New Authors Whose Work I Want to Continue Reading

Falling in love with an author who already has a long writing career means that we can add a significant number of books to our wish list. But there is also something special about discovering new authors who are at the start of their writing journey and looking forward to their future work being published. After reading just one book by the five authors below (who have only published three books or less as far as I know), I became interested in continuing delving into their work.

 

Madeline Miller

The name Madeline Miller was not unknown to me when I decided to read Circe, but I had never read a book by her before. In her latest retelling of an Ancient Greek myth, she focuses on Circe, a daughter of Helios. She was sentenced to exile on a deserted island for using witchcraft against her own kind. The novel is similar to a fictional memoir, and Circe’s emotions are tangible. I now want to read The Song of Achilles and am eager to follow her career.

 

Imogen Hermes Gowar

Imogen Hermes Gowar’s debut novel, The Mermaid and Mrs Hancock, shines thanks to its believable characters and detailed writing style. Although the plot is not particularly remarkable, I still liked reading this character-focused novel set in eighteenth-century London. Jonah Hancock may have lost a ship, but he gained a mermaid. To recover the money that his vessel was worth, he consents to exhibit the strange creature. One of the places where it can be seen is at Mrs Chappell’s nunnery. There, he meets a beautiful courtesan – Angelica. When Gowar publishes a new novel, I’ll most certainly read it. Continue reading

Authors I Want to Give A Second Chance to

To delve into the work of an author for the first time is both a thrilling and unnerving experience. While to read a book by a writer we are familiar with feels like returning home, to immerse ourselves in the work of an author new to us is a foray into uncharted territory. Although sometimes we end up discovering a new favourite, it is also possible to get highly disappointed. Below are some of the authors whom the only book that I read by didn’t impress me much (I rated it with either 3 or 2 stars), but to whom I want to give a second chance.

 

Ali Smith

I made my first foray into Ali Smith’s work with Autumn, the first book in a planned seasonal quartet. The plot isn’t easy to explain, because it wanders amidst the flow of the characters’ thoughts and reminiscences. It delves into the bond forged between Daniel Gluck and Elisabeth Demand, as well as into some current events, including Brexit. I was left with quite mixed feelings, being both in awe of the way Ali Smith managed to craft some sentences and bored by the lack of plot development.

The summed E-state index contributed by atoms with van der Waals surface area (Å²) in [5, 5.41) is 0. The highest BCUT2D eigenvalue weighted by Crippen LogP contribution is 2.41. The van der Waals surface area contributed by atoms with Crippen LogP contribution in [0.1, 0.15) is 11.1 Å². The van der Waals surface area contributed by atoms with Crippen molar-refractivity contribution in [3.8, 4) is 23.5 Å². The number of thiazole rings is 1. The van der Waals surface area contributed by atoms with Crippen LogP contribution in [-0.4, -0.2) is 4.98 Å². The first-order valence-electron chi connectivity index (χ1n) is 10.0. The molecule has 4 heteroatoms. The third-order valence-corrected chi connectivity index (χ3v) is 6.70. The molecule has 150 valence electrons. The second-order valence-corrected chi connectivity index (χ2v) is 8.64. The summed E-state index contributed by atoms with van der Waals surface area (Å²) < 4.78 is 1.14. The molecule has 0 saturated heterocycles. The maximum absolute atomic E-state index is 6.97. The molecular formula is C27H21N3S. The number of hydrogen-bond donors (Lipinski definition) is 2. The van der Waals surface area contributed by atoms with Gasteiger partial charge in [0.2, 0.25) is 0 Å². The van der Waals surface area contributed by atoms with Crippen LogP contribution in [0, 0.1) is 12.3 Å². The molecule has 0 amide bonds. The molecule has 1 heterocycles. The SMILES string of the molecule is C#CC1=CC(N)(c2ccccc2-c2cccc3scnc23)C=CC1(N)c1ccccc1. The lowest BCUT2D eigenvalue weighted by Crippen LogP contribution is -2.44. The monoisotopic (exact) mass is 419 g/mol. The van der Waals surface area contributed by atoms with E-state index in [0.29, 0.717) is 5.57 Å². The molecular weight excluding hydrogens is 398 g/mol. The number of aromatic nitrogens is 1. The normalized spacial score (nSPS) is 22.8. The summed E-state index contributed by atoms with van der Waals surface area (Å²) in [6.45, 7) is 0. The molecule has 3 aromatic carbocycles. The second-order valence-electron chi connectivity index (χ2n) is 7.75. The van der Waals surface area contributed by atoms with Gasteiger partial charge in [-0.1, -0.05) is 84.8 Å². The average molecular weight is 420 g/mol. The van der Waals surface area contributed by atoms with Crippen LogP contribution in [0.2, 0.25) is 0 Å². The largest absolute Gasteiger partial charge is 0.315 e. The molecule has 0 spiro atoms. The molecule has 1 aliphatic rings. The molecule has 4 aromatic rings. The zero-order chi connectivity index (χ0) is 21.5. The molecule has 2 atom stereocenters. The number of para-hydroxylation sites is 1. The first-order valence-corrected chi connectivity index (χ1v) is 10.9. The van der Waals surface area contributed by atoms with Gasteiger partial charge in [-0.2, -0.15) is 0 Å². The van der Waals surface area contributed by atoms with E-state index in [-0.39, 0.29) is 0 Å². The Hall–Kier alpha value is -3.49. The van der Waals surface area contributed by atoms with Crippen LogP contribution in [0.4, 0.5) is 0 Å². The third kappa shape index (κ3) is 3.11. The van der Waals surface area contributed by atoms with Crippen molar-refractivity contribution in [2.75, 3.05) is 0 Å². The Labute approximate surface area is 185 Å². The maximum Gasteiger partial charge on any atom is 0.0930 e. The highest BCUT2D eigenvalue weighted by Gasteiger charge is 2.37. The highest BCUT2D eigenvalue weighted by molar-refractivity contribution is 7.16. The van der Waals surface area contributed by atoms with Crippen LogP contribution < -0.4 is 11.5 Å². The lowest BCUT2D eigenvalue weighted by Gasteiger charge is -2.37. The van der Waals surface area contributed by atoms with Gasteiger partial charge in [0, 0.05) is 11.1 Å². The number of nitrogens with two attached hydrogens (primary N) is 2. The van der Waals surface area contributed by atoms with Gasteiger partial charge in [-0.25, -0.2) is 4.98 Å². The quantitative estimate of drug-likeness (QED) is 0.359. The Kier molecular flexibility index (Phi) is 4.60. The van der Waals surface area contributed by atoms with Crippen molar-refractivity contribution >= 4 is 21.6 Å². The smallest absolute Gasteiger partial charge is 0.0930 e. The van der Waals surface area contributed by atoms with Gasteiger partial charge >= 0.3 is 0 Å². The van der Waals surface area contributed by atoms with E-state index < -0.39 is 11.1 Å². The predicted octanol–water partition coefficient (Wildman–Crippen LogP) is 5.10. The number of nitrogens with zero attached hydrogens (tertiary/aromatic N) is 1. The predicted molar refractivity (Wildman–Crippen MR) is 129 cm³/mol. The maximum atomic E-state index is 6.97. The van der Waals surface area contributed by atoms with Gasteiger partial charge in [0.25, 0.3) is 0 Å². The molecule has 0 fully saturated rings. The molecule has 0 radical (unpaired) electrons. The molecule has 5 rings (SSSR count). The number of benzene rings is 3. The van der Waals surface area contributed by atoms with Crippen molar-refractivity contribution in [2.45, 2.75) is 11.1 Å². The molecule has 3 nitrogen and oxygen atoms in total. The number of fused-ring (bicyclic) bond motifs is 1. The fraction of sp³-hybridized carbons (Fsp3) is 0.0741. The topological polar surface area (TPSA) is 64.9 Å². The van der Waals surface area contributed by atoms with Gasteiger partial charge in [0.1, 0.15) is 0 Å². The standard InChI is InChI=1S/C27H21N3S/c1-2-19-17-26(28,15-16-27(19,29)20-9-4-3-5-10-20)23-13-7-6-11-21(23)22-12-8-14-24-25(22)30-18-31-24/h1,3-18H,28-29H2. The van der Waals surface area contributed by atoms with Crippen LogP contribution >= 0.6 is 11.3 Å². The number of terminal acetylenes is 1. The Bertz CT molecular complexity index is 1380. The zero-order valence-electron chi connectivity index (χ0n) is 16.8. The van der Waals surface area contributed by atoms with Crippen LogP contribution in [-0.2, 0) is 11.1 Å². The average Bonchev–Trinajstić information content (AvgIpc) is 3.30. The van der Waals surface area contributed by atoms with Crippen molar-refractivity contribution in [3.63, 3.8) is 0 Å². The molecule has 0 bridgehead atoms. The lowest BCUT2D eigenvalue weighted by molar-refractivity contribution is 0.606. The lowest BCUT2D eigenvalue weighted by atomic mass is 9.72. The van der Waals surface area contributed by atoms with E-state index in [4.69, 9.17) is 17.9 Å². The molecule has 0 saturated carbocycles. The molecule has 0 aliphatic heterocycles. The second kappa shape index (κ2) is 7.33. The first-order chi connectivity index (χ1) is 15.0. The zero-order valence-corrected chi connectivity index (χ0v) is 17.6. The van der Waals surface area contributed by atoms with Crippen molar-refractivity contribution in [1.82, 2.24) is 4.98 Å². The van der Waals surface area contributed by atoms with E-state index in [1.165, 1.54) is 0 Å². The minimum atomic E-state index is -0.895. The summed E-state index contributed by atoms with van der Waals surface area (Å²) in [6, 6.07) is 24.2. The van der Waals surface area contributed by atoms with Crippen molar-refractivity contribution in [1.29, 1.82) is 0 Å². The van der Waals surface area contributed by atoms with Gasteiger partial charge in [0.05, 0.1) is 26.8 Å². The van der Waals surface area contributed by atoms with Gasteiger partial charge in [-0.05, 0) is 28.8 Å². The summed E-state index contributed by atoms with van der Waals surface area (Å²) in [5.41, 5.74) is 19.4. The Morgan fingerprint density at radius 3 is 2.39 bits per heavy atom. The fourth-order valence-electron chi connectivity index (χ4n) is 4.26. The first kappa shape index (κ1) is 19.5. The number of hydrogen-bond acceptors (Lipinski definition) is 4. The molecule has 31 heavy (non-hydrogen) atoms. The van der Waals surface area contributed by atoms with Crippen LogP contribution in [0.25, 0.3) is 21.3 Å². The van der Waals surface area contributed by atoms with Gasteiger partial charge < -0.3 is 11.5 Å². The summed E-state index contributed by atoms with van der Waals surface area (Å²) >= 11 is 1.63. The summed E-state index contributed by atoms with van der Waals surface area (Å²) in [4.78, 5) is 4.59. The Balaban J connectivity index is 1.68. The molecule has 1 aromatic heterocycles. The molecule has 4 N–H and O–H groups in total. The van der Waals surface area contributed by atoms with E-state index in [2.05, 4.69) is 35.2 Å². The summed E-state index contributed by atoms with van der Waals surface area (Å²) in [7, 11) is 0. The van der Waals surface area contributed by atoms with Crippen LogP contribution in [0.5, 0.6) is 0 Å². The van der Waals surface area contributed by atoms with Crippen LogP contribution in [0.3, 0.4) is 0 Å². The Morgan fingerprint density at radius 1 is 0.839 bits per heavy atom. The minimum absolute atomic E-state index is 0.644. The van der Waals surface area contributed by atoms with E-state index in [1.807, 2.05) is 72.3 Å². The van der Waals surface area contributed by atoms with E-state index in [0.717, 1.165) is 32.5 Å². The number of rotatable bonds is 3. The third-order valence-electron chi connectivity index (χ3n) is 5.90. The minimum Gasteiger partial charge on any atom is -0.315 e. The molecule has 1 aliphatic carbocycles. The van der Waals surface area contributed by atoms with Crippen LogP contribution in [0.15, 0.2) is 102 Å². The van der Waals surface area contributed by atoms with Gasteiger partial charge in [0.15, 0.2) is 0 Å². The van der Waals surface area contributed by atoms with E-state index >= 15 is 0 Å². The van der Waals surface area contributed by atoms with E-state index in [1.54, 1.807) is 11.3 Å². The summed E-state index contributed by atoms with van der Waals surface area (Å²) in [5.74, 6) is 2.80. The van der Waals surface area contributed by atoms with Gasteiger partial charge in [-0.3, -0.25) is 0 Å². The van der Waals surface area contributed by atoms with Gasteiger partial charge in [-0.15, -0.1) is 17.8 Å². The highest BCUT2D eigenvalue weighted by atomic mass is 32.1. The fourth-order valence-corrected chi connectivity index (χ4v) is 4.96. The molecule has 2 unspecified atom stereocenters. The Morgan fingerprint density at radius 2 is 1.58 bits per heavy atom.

At first, I thought that I wouldn’t want to read Winter, the second book in this collection of standalones, but so many people have been praising it that I’ve changed my mind. Continue reading

Most Owned and Read Authors – Update

At the beginning of last year, I published a post on my most owned and read authors and decided to write a similar one every year to see how that list changed over time. The most predominant writers among my read books are more or less the same this time around, and the slight changes which occurred are mainly due to my decision of taking some of the books from my childhood and teenage years out of my shelves, since I was pretty sure I wouldn’t be reading them ever again.

So, I now believe that writing a post like this every year is a bit excessive, since no substantial changes are bound to occur in such a period of time, unless I get rid of more books, which is unlikely in the near future. I’m now keener on only writing an updated version of my most owned and read authors when I can distinguish significant changes on the list below beforehand.

The current list features four of the same authors as the first one and there is only one new addition. Continue reading

Authors I Want to Read Every Year

There are some authors that I really want to read more books by, in order to get even more familiar with their work. So, I decided that I’ll try to read at least one book by each of the authors mentioned below every year, starting in the next one, since 2017 is fast coming to an end. I don’t intend to read the entirety of their back catalogue, but there are quite a few books by these writers on my wish list.

While I’ve only read one book by some of these authors, I’ve read various by others. However, all these writers have one thing in common: the books I have read by them left me curious enough to continue delving into their published work. I may even end up reading more books than I’m currently planning to, since some of these writers are still alive and continue to work on new material.

There are obviously more authors that I want to read additional books by, but these are the most predominant ones on my wish list. The only way I believe that I’ll ever get to read them all (and at the same time continue to enjoy books by other writers) is if I commit to read at least one every year.    Continue reading